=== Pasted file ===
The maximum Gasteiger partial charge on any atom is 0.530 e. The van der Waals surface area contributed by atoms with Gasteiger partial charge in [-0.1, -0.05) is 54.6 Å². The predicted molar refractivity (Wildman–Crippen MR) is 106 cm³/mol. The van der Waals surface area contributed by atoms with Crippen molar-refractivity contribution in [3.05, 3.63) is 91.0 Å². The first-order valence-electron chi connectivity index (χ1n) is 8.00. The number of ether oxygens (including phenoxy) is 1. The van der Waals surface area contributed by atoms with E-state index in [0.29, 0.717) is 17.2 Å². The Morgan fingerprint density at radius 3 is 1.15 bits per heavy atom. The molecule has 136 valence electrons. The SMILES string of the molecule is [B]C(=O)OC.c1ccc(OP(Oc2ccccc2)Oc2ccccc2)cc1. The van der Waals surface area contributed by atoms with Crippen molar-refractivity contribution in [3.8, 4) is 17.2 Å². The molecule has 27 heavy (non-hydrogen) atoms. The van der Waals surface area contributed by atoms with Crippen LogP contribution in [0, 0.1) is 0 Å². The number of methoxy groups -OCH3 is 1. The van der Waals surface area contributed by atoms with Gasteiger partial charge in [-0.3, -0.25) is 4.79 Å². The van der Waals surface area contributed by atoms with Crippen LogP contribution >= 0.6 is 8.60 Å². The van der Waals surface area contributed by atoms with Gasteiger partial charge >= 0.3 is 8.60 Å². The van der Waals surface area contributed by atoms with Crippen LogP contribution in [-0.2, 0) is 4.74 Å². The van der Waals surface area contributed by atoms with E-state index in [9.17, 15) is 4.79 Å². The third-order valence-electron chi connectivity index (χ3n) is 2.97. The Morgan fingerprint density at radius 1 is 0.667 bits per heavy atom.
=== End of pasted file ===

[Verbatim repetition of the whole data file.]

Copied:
The maximum Gasteiger partial charge on any atom is 0.530 e. The van der Waals surface area contributed by atoms with Gasteiger partial charge in [-0.1, -0.05) is 54.6 Å². The predicted molar refractivity (Wildman–Crippen MR) is 106 cm³/mol. The van der Waals surface area contributed by atoms with Crippen molar-refractivity contribution in [3.05, 3.63) is 91.0 Å². The first-order valence-electron chi connectivity index (χ1n) is 8.00. The number of ether oxygens (including phenoxy) is 1. The van der Waals surface area contributed by atoms with E-state index in [0.29, 0.717) is 17.2 Å². The Morgan fingerprint density at radius 3 is 1.15 bits per heavy atom. The molecule has 136 valence electrons. The SMILES string of the molecule is [B]C(=O)OC.c1ccc(OP(Oc2ccccc2)Oc2ccccc2)cc1. The van der Waals surface area contributed by atoms with Crippen molar-refractivity contribution in [3.8, 4) is 17.2 Å². The molecule has 27 heavy (non-hydrogen) atoms. The van der Waals surface area contributed by atoms with Crippen LogP contribution in [0, 0.1) is 0 Å². The number of methoxy groups -OCH3 is 1. The van der Waals surface area contributed by atoms with Gasteiger partial charge in [-0.3, -0.25) is 4.79 Å². The van der Waals surface area contributed by atoms with Crippen LogP contribution >= 0.6 is 8.60 Å². The van der Waals surface area contributed by atoms with Gasteiger partial charge >= 0.3 is 8.60 Å². The van der Waals surface area contributed by atoms with Crippen LogP contribution in [-0.2, 0) is 4.74 Å². The van der Waals surface area contributed by atoms with E-state index in [9.17, 15) is 4.79 Å². The third-order valence-electron chi connectivity index (χ3n) is 2.97. The Morgan fingerprint density at radius 1 is 0.667 bits per heavy atom.